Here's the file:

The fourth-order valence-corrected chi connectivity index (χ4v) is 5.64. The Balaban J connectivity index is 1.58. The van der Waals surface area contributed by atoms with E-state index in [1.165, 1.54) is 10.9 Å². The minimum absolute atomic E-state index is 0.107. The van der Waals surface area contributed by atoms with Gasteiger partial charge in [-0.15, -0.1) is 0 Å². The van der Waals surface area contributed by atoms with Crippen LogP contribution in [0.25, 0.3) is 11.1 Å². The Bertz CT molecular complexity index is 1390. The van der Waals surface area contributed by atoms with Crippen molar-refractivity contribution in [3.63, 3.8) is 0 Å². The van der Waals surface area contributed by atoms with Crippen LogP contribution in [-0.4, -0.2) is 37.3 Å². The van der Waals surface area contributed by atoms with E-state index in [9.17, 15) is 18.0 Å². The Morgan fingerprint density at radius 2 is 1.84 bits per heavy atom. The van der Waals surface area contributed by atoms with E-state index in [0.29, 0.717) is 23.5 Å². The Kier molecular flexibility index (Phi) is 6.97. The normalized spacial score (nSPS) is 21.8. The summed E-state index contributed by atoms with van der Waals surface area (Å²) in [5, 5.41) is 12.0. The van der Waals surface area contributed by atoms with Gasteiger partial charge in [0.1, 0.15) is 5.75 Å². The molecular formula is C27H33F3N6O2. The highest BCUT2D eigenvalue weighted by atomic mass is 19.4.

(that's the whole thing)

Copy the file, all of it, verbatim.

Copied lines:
The fourth-order valence-corrected chi connectivity index (χ4v) is 5.64. The Balaban J connectivity index is 1.58. The van der Waals surface area contributed by atoms with E-state index in [1.165, 1.54) is 10.9 Å². The minimum absolute atomic E-state index is 0.107. The van der Waals surface area contributed by atoms with Gasteiger partial charge in [-0.15, -0.1) is 0 Å². The van der Waals surface area contributed by atoms with Crippen LogP contribution in [0.25, 0.3) is 11.1 Å². The Bertz CT molecular complexity index is 1390. The van der Waals surface area contributed by atoms with Crippen molar-refractivity contribution in [3.63, 3.8) is 0 Å². The van der Waals surface area contributed by atoms with Crippen LogP contribution in [-0.4, -0.2) is 37.3 Å². The van der Waals surface area contributed by atoms with E-state index in [9.17, 15) is 18.0 Å². The Morgan fingerprint density at radius 2 is 1.84 bits per heavy atom. The van der Waals surface area contributed by atoms with E-state index in [0.29, 0.717) is 23.5 Å². The Kier molecular flexibility index (Phi) is 6.97. The normalized spacial score (nSPS) is 21.8. The summed E-state index contributed by atoms with van der Waals surface area (Å²) in [5, 5.41) is 12.0. The van der Waals surface area contributed by atoms with Gasteiger partial charge in [0.1, 0.15) is 5.75 Å². The molecular formula is C27H33F3N6O2. The highest BCUT2D eigenvalue weighted by atomic mass is 19.4.